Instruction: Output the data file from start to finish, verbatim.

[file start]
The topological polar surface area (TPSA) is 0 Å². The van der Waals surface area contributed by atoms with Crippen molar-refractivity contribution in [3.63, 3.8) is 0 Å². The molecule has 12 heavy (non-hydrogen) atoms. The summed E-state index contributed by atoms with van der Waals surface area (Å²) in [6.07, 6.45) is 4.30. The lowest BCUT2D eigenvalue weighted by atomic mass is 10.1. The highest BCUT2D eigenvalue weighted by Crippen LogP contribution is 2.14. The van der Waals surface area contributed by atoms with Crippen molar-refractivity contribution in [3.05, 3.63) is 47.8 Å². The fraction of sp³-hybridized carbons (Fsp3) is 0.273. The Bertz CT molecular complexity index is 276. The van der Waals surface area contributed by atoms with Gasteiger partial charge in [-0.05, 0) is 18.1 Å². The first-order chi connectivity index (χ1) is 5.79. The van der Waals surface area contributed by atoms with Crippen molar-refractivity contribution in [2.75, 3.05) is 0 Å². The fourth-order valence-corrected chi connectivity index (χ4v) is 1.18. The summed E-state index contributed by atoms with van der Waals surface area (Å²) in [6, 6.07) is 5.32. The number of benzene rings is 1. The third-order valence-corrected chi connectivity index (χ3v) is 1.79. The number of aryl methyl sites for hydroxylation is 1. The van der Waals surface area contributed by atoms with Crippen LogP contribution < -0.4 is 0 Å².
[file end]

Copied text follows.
The topological polar surface area (TPSA) is 0 Å². The van der Waals surface area contributed by atoms with Crippen molar-refractivity contribution in [3.63, 3.8) is 0 Å². The molecule has 12 heavy (non-hydrogen) atoms. The summed E-state index contributed by atoms with van der Waals surface area (Å²) in [6.07, 6.45) is 4.30. The lowest BCUT2D eigenvalue weighted by atomic mass is 10.1. The highest BCUT2D eigenvalue weighted by Crippen LogP contribution is 2.14. The van der Waals surface area contributed by atoms with Crippen molar-refractivity contribution in [3.05, 3.63) is 47.8 Å². The fraction of sp³-hybridized carbons (Fsp3) is 0.273. The Bertz CT molecular complexity index is 276. The van der Waals surface area contributed by atoms with Gasteiger partial charge in [-0.05, 0) is 18.1 Å². The first-order chi connectivity index (χ1) is 5.79. The van der Waals surface area contributed by atoms with Crippen molar-refractivity contribution in [2.75, 3.05) is 0 Å². The fourth-order valence-corrected chi connectivity index (χ4v) is 1.18. The summed E-state index contributed by atoms with van der Waals surface area (Å²) in [6, 6.07) is 5.32. The number of benzene rings is 1. The third-order valence-corrected chi connectivity index (χ3v) is 1.79. The number of aryl methyl sites for hydroxylation is 1. The van der Waals surface area contributed by atoms with Crippen LogP contribution < -0.4 is 0 Å².